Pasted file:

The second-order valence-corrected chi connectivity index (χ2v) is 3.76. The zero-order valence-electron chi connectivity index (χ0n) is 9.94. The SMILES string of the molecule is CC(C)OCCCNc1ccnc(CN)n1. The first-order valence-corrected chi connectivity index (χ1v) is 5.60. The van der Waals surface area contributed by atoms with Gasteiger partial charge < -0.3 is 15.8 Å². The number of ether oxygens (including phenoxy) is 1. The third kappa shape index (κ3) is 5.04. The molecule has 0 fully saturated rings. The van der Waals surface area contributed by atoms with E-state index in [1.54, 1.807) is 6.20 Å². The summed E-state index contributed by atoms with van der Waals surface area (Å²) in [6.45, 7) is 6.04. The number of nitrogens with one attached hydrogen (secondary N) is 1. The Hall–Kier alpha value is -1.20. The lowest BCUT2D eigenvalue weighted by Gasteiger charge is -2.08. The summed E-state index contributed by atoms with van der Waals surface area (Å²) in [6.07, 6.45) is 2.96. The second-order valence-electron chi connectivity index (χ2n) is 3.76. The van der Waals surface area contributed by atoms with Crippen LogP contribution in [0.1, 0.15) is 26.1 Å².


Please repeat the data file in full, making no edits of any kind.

The second-order valence-corrected chi connectivity index (χ2v) is 3.76. The zero-order valence-electron chi connectivity index (χ0n) is 9.94. The SMILES string of the molecule is CC(C)OCCCNc1ccnc(CN)n1. The first-order valence-corrected chi connectivity index (χ1v) is 5.60. The van der Waals surface area contributed by atoms with Gasteiger partial charge < -0.3 is 15.8 Å². The number of ether oxygens (including phenoxy) is 1. The third kappa shape index (κ3) is 5.04. The molecule has 0 fully saturated rings. The van der Waals surface area contributed by atoms with E-state index in [1.54, 1.807) is 6.20 Å². The summed E-state index contributed by atoms with van der Waals surface area (Å²) in [6.45, 7) is 6.04. The number of nitrogens with one attached hydrogen (secondary N) is 1. The Hall–Kier alpha value is -1.20. The lowest BCUT2D eigenvalue weighted by Gasteiger charge is -2.08. The summed E-state index contributed by atoms with van der Waals surface area (Å²) in [6.07, 6.45) is 2.96. The second-order valence-electron chi connectivity index (χ2n) is 3.76. The van der Waals surface area contributed by atoms with Crippen LogP contribution in [0.1, 0.15) is 26.1 Å².